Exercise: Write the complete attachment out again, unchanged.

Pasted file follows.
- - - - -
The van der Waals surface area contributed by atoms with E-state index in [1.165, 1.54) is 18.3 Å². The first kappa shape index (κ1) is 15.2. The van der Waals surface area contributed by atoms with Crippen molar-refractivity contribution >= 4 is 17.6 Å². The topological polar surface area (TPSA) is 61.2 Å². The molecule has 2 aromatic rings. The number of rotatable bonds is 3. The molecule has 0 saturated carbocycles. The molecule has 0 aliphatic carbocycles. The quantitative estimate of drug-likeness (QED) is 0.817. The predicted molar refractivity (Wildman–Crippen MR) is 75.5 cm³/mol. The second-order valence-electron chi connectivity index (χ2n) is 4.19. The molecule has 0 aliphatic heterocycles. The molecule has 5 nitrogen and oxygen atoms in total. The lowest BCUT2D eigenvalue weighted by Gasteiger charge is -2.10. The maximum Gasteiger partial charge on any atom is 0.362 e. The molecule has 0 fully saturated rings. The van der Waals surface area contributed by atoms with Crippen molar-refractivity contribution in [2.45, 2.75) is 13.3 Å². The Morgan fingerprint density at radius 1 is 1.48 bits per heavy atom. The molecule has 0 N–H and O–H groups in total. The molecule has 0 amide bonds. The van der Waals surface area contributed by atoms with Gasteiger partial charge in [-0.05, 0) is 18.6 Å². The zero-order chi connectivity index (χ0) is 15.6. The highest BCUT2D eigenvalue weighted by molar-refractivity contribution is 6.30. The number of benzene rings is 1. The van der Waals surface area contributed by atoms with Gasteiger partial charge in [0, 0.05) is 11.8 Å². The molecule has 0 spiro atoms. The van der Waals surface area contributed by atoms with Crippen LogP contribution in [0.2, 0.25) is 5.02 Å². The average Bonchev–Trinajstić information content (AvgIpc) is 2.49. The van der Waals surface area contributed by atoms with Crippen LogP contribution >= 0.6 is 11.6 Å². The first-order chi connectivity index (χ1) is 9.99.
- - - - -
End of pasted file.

The van der Waals surface area contributed by atoms with E-state index in [1.165, 1.54) is 18.3 Å². The first kappa shape index (κ1) is 15.2. The van der Waals surface area contributed by atoms with Crippen molar-refractivity contribution >= 4 is 17.6 Å². The topological polar surface area (TPSA) is 61.2 Å². The molecule has 2 aromatic rings. The number of rotatable bonds is 3. The molecule has 0 saturated carbocycles. The molecule has 0 aliphatic carbocycles. The quantitative estimate of drug-likeness (QED) is 0.817. The predicted molar refractivity (Wildman–Crippen MR) is 75.5 cm³/mol. The second-order valence-electron chi connectivity index (χ2n) is 4.19. The molecule has 0 aliphatic heterocycles. The molecule has 5 nitrogen and oxygen atoms in total. The lowest BCUT2D eigenvalue weighted by Gasteiger charge is -2.10. The maximum Gasteiger partial charge on any atom is 0.362 e. The molecule has 0 fully saturated rings. The van der Waals surface area contributed by atoms with Crippen molar-refractivity contribution in [2.45, 2.75) is 13.3 Å². The Morgan fingerprint density at radius 1 is 1.48 bits per heavy atom. The molecule has 0 N–H and O–H groups in total. The molecule has 0 amide bonds. The van der Waals surface area contributed by atoms with Gasteiger partial charge in [-0.05, 0) is 18.6 Å². The zero-order chi connectivity index (χ0) is 15.6. The highest BCUT2D eigenvalue weighted by molar-refractivity contribution is 6.30. The number of benzene rings is 1. The van der Waals surface area contributed by atoms with Gasteiger partial charge in [0, 0.05) is 11.8 Å². The molecule has 0 spiro atoms. The van der Waals surface area contributed by atoms with Crippen LogP contribution in [0.2, 0.25) is 5.02 Å². The average Bonchev–Trinajstić information content (AvgIpc) is 2.49. The van der Waals surface area contributed by atoms with Crippen LogP contribution >= 0.6 is 11.6 Å². The first-order chi connectivity index (χ1) is 9.99.